ment's abrogation of the Washington
naval treaty of 1922, believing that
such action would prevent the United
States from charging that the abro
gation destroyed the preliminary naval
talks, as well as the prospects for &
1935 naval conference.
Although Premier Keisuke Okada.
Admiral Mineo Osumi. minister of
the navy, and Hirota conferred
lengthily yesterday and today con
cerning the so-called Chatfield-Yama
moto compromise suggestions made at
London, a source close to the govern
ment said an agreement had not been
reached, and further consultations
were necessary before the delegates
were instructed concerning future ac
tion.
hitleTpressing
MORAL CLEAN-UP
Fuehrer Directs New Purge at
Storm Troops—600 Are
Arrested.
By the Associated Press.
BERLIN. December 18—The sud
den cancellation of leaves of a number
of secret police indicated today
that Adolf Hitler's moral clean-up
would be extended throughout Ger
many.
Many police who were here on vaca
tions hurried back to their home towns
to receive orders, as yet undisclosed.
Raids in Berlin and its suburbs upon
bars and pubUc baths have netted 600
arrests. Hitler's latest "purge" is di
rected chiefly at ranks of his Storm
Troops.
Many of the raided beths, some in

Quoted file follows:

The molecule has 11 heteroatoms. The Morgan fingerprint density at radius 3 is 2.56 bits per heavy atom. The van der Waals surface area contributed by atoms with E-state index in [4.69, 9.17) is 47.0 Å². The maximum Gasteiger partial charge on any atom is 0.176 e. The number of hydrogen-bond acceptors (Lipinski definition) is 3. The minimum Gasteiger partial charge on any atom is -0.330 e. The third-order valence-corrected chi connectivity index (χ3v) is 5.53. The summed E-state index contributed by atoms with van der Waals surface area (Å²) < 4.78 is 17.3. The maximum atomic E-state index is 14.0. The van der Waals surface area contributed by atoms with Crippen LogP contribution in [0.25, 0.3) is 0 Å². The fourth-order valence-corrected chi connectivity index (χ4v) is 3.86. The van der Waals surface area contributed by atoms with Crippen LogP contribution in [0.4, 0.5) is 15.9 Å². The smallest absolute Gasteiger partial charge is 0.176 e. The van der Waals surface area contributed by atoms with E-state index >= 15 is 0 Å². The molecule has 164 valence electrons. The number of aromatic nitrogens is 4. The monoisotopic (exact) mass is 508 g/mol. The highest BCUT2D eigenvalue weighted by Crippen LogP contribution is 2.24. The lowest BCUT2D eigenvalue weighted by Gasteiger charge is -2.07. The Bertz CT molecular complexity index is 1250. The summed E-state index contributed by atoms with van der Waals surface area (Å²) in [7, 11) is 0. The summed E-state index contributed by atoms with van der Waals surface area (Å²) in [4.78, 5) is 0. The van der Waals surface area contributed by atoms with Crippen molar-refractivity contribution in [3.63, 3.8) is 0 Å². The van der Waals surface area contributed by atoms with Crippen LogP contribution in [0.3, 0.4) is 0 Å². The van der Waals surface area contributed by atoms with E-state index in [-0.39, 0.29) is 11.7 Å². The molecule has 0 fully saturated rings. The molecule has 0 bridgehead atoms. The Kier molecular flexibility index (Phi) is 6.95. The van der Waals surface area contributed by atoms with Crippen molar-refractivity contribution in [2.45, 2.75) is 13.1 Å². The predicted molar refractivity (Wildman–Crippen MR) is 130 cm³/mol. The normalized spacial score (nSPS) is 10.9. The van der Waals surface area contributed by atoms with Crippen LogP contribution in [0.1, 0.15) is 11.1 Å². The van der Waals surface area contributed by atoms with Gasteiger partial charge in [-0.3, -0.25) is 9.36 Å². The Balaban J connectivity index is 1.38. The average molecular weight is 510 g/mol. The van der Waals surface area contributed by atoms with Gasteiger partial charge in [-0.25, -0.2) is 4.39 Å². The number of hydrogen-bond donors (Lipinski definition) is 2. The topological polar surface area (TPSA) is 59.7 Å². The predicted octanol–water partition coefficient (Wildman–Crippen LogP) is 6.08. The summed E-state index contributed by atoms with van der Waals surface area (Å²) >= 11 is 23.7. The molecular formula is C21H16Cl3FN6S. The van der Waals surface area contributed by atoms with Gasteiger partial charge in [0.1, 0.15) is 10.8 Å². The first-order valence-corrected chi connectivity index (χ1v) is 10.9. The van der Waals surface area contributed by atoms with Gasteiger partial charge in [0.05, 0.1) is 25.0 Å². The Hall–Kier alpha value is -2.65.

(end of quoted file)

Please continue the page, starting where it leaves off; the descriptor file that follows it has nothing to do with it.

exclusive sections, police said, were
centers of abnormality. Open rumors
assert perverts have been attracted to
Storm Troop ranks and this was offi
cially announced as a reason for Hit
ler's bloody purge of last June, in
which scores were summarily shot.
There were indications that the
"moral scourge" will have a far-reach
ing political effect.
Some of the 600 persons thus far
arrested have been given jail sen
tences. Three of the raided resorts
were closed.
BEL OMITS PlEA
FOR ACQUinAL AS
CASEJORSIURY
Defense Claims "Great
Change" ir Accused—Asks
Jury to Forgive.
STATE ASKS CONVICTiON
AFTER REVIEWING TRIAL
Partial Insanity Not Sufficient to
Release Prisoner, Judge
Warns Jurors.
By t Staff Correspondent of The Star.
FREDERICKSBURG. Va , Decem
ber 18.—"The Edward C. Bell we
knew is gone, although his living body
sits before you."
This defense plea was advanced
today by Defense Counsel W. W. Butz
ner to a jury ready to receive the
Commonwealth's case against Bell,
60-year-old civic leader, charged with
six poison attempts on the life of his
invalid wife.
The case Is expected to reach the
jury by 3 p.m.
Bell showed signs of emotion for
the flrst time when Butzner described
him as a man whoee new personality
rendered him a stranger in a com
munity he once led in business,
church and civic affairs.
No mention of acquittal for Bell
was made in Butzner's clœmg argu
ment.
Speaking after Acting Common
wealth's Attorney Albert V. Bryan had
asked for conviction of the defendant,
Butzner pointed out what he said were
weaknesses in the chain of circum
stantial evidence against the accused,
but he did not ask for acquittal.
"Forgive Him."
Concluding his address, the flrst of
three by defense counsel, Butzner said
of Bell. ' Forgive him, he knew not
what he did."
The jury earlier had been In
structed by Judge Frederick Coleman
to acquit the defendant if it believed
that at the time of the alleged act he
was insane and not responsible.
Another instruction said, however,
that partial insanity would not be
sufficient to release from responsibility
If the defendant was able to realize
the nature and consequences of his